Mr. Allen also sent an email linking to a website stating that “federal law enforcement had some degree of infiltration among the crowds gathered at the Capitol,” leading Mr. Allen to comment that this supposed fact raised “serious concerns” about the U.S. government’s participation in the riot.
F.B.I. investigators also found that Mr. Allen, who filed a lawsuit against Mr. Wray last year contesting the initial suspension of his clearance, failed to provide relevant information to fellow agents investigating the riot about people who allegedly took part in the attack, the letter said.
The letter noted that when another agent asked Mr. Allen to conduct open source research about a Jan. 6 suspect, he reported back that he had found no information that the person had engaged in any criminal activity or had any “nexus to terrorism.”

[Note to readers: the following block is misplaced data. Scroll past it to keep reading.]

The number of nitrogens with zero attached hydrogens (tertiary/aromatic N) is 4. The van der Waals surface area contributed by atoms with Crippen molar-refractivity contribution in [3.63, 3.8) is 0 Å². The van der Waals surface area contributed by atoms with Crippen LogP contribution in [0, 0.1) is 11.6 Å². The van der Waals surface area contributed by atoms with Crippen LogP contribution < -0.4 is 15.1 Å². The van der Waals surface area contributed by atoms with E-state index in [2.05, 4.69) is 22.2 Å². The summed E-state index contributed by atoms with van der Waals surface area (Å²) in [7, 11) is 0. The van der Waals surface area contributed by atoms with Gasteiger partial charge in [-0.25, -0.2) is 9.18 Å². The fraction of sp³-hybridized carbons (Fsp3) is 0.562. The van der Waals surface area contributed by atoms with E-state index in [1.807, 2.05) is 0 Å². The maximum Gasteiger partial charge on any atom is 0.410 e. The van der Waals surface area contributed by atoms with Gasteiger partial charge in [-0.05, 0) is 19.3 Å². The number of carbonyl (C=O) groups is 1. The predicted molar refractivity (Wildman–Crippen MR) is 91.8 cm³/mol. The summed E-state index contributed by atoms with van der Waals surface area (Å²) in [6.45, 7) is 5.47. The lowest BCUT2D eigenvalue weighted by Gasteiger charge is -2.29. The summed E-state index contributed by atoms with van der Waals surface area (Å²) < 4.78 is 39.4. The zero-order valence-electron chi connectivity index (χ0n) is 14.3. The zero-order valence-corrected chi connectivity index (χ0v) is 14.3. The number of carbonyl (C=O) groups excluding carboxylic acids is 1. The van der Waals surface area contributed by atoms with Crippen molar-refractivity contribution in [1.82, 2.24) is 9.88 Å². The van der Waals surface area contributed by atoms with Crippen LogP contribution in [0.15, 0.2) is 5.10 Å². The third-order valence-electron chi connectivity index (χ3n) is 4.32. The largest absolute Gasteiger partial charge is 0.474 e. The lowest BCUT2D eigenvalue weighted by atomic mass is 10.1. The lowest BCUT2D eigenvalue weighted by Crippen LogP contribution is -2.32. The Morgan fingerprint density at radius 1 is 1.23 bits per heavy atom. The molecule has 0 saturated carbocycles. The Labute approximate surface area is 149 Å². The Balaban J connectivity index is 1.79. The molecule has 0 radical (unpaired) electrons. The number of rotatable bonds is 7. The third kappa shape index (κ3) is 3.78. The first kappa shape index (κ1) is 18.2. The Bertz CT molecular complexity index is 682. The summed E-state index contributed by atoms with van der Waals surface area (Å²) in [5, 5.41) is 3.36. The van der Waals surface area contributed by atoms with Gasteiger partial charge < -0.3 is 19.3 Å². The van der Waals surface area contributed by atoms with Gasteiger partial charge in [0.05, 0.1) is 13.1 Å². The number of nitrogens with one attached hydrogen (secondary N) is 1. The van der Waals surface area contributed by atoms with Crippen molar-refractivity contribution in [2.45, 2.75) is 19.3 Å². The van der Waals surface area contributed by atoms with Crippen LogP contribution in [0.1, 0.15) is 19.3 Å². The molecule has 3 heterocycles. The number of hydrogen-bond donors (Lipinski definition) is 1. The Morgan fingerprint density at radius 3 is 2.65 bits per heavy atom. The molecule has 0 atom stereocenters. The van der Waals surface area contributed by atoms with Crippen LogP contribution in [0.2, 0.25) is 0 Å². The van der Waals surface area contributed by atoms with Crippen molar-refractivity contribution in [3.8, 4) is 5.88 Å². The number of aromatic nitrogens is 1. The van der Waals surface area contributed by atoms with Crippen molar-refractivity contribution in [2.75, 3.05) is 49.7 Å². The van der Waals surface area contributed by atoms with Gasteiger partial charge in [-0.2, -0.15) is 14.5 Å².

Based on Mr. Allen’s reports, the letter said, the other agent closed the case, but it was later reopened after a different F.B.I. employee discovered publicly available information showing that the target of the inquiry had assaulted police officers at the Capitol.
Mr. Friend, whose security clearance was revoked on Tuesday, had refused last summer to take part in a SWAT raid of a Jan. 6 suspect who was facing arrest on misdemeanor charges. Mr. Friend had taken the position that the raid represented an excessive use of force.
“I have an oath to uphold the Constitution,” Mr. Friend, a 12-year veteran of the bureau, told his supervisors when he declined to join the raid on Aug. 24 in Jacksonville, Fla. “I have a moral objection and want to be considered a conscientious objector.”